Game Of Thrones S5 E1: Like Mance Rayder, “The Wars To Come” Is A Slow Burner
Game of Thrones is finally back! Halleluiah! Beware — spoilers abound.
The first of ten new episodes of the hit drama is a slow-burner, much like Mance Rayder by the end of it. It’s filled with tidbits that were long teased by HBO and far too many characters, presumably in an effort to remind us all what the residents of Westeros were up to at the end of last season. Consequently, “The Wars To Come” is a jumbled mishmash of many different characters and storylines, which adds little to progress any single plot. It does well to set up the series and create some talking points, but it’s a tad boring at best and frustratingly slow for crazy fans (me).
Nevertheless, some aspects were better than others, so here’s the rundown:
We start the episode with a Cersei flashback. The first thing we learn is that she hasn’t really changed much. The second is that a future-telling witch once told her that she would become Queen before watching her children die and being overthrown by a younger and more beautiful Queen. It’s creepy, and a great way to open the series.
The next clear plot point for Cersei is the return of cousin and former lover Lancel Lannister. Remember Lancel? Since we last saw him he’s shaved his lovely blonde locks off, abandoned all sense of style and joined a cult. I guess that sort of thing happens everywhere. Cersei may scoff, but it’s clear this won’t be the last we hear about the Sparrows. I’m intrigued.
Meanwhile, Loras is getting it on with male prostitute Olyvar. Margaery walks in, rolls her eyes and tells him to hurry up because she wants dinner. Now there’s a girl after my own heart! The ever-wise Margaery tells her brother to be more careful and Loras isn’t particularly bothered. Hello foreshadowing.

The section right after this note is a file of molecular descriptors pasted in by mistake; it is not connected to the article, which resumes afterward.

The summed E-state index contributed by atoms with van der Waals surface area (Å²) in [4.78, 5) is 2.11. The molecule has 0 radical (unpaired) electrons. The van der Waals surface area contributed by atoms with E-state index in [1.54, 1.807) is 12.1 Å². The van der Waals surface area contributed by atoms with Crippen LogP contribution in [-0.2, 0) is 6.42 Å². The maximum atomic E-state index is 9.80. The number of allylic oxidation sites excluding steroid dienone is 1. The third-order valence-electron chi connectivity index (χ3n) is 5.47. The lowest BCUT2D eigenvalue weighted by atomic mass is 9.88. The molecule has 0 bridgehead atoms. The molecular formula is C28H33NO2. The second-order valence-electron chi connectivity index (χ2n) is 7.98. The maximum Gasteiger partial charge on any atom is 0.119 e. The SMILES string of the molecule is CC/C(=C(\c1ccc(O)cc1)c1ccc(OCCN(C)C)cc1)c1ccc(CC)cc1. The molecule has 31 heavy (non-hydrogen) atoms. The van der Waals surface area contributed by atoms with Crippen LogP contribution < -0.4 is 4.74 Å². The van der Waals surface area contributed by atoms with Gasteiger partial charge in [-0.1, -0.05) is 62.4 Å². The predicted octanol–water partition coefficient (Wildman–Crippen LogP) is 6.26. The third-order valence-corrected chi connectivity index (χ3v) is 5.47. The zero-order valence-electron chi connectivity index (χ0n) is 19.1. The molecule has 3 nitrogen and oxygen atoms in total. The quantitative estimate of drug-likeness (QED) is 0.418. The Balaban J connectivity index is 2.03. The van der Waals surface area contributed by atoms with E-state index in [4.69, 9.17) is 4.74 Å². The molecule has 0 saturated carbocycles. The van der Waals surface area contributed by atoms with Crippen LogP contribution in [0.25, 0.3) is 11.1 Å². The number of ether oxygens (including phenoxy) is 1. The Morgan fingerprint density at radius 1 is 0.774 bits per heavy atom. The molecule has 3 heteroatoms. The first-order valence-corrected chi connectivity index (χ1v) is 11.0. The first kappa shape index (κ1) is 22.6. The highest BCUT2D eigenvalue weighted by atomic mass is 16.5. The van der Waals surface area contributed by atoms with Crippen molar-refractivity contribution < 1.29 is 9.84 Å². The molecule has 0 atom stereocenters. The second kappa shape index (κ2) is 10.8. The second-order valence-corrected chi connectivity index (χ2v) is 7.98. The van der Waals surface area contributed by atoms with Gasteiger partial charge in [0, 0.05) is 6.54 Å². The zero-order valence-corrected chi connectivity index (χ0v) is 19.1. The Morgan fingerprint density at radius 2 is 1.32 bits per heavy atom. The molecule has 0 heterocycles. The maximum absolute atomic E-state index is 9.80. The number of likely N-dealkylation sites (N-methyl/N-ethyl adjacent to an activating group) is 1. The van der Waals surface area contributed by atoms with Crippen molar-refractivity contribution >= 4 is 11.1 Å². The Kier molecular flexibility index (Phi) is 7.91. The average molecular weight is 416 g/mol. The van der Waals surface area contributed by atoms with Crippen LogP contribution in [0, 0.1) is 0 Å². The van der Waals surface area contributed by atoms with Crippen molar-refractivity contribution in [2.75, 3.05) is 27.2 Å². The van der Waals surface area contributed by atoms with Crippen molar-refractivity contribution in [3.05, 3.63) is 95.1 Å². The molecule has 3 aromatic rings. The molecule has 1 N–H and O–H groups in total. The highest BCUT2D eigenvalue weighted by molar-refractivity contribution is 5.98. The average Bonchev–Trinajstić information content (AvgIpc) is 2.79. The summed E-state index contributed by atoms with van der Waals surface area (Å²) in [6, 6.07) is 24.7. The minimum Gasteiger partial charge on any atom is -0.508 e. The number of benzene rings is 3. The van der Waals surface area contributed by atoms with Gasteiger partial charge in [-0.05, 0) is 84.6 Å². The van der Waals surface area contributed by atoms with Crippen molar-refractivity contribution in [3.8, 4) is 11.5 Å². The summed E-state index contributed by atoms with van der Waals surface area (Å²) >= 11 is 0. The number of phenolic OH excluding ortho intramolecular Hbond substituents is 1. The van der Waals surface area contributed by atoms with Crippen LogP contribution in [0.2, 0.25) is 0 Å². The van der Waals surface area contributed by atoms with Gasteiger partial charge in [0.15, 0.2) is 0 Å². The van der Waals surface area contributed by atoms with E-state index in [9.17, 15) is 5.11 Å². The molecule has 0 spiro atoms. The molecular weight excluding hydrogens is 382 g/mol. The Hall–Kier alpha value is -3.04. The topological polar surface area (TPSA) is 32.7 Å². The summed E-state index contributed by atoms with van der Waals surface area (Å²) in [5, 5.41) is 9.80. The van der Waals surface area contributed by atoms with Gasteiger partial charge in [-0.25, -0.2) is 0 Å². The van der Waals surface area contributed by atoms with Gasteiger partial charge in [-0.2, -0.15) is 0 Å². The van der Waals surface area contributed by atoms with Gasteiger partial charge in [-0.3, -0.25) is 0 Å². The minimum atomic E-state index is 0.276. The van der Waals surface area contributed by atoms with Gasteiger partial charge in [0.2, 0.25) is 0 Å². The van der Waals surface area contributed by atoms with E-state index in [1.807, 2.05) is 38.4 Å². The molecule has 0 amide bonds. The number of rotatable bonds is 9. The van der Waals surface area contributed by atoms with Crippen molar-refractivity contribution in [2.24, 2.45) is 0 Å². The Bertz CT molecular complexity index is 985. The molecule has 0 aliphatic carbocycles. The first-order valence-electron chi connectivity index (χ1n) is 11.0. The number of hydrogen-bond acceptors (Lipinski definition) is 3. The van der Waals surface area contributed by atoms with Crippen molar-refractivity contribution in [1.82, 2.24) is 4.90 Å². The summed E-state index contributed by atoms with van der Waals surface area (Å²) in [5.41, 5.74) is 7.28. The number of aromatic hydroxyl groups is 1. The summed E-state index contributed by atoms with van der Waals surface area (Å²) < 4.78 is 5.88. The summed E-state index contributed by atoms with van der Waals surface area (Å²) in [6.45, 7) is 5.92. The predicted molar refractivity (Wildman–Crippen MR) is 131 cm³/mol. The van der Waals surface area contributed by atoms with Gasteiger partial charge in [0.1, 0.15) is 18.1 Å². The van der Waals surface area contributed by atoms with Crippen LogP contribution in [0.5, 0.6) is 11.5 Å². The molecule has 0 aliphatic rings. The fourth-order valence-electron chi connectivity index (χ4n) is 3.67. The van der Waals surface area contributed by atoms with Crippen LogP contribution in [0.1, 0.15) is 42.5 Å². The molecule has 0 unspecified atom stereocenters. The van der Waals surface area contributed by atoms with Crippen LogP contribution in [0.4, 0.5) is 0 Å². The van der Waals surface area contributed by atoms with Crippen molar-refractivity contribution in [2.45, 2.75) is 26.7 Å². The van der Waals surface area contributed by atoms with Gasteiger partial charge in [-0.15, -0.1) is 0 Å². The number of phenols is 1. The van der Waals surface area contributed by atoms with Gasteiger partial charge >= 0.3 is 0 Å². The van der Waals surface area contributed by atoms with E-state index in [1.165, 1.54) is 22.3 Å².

Tyrion is now in Pentos, having escaped execution with the help of Jaime and Varys. His scenes with Varys are the best of the episode: intelligent, amusing, and well-paced. As seen in a pre-released teaser, Varys suggests the youngest Lannister lend his talents to the campaign of a certain Ms. Targaryen. And that’s all we get. This is the storyline we want to see more of and the writers damn well know it. It’s rage-inducing.
Within fifteen minutes of the opening episode we have a brothel scene, with an Unsullied paying a whore for a cuddle, which is quite nice UNTIL HE IS BRUTALLY MURDERED BY A CREEPY MASK GUY.
Queen Daenerys is less than thrilled about a murder on her watch. Apparently a masked group of men known as the Sons of Harpy are committing acts of terrorism against her regime. An angry Emilia Clarke is always fantastic, so I can’t wait for those disturbing the peace to feel a little bit of her rage.
Dany also learns that her people would like cockfighting – a practice she banned – to be legalised again. She is about as receptive to this idea as you’d expect. After a rampant lovemaking session with Daario, he tries to reason with her that cock-fighting isn’t all that bad. Their heart-to-heart turns to Dany’s fears for terror in the streets, and Daario gently reminds her about her dragons. She’s still scared that she can’t control her “children,” and she’s later proven right when they attack her during a visit.
It’s wonderful to see Daenerys being both a commanding presence and later expressing vulnerability in the same episode. Her softer side is something that has been lacking since the dismissal of Jorah, and a Queen can’t always have a good time of ruling.
Meanwhile, Stannis gives Jon the unenviable task of trying to make Mance Rayder join his Wildlings to the Baratheon army, but not before an incredibly awkward exchange between Jon and Melissandre. He asks her if she’s warm enough and she asks if he’s a virgin.
Will Rayder agree to join Stannis? Jon says what we’re all thinking, “not likely.” And we thought he knew nothing.
Rayder doesn’t budge on this one, so he gets a very public execution by burning. His being burnt alive makes for very uncomfortable viewing, but thankfully Jon shoots him with a mercy arrow to end his suffering. One can’t help but wonder how the ever-benevolent Stannis will respond to this next episode.
We got a very satisfying scene of Sansa (cleverly disguised as herself but with dark hair and clothing) and Littlefinger watching that little brat Robin struggle in training. Oh, and Brienne’s having a crisis of purpose following Arya’s refusal to join her. These scenes really could have waited until next episode if we’re going to get so little of them.
Be sure to check out our ten points of discussion for the new episode, when hopefully more will happen. Until next time…